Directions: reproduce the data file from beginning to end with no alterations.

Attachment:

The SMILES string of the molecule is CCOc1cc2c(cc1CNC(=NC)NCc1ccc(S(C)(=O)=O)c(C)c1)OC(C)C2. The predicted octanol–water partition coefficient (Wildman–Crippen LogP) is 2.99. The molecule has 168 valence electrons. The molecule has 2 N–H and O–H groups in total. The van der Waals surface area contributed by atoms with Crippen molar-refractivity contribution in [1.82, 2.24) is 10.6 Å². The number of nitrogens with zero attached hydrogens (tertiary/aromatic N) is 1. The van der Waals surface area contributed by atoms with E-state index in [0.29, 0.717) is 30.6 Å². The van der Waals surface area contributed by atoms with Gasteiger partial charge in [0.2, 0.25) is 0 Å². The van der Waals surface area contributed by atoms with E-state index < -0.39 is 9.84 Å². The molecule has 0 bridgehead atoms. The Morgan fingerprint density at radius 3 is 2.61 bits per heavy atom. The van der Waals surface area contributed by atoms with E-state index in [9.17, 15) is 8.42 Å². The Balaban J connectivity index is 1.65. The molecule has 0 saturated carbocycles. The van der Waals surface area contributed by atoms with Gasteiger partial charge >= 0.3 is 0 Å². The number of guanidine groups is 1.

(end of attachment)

The SMILES string of the molecule is CCOc1cc2c(cc1CNC(=NC)NCc1ccc(S(C)(=O)=O)c(C)c1)OC(C)C2. The predicted octanol–water partition coefficient (Wildman–Crippen LogP) is 2.99. The molecule has 168 valence electrons. The molecule has 2 N–H and O–H groups in total. The van der Waals surface area contributed by atoms with Crippen molar-refractivity contribution in [1.82, 2.24) is 10.6 Å². The number of nitrogens with zero attached hydrogens (tertiary/aromatic N) is 1. The van der Waals surface area contributed by atoms with E-state index in [0.29, 0.717) is 30.6 Å². The van der Waals surface area contributed by atoms with Gasteiger partial charge in [0.2, 0.25) is 0 Å². The van der Waals surface area contributed by atoms with E-state index < -0.39 is 9.84 Å². The molecule has 0 bridgehead atoms. The Morgan fingerprint density at radius 3 is 2.61 bits per heavy atom. The van der Waals surface area contributed by atoms with E-state index in [9.17, 15) is 8.42 Å². The Balaban J connectivity index is 1.65. The molecule has 0 saturated carbocycles. The van der Waals surface area contributed by atoms with Gasteiger partial charge >= 0.3 is 0 Å². The number of guanidine groups is 1.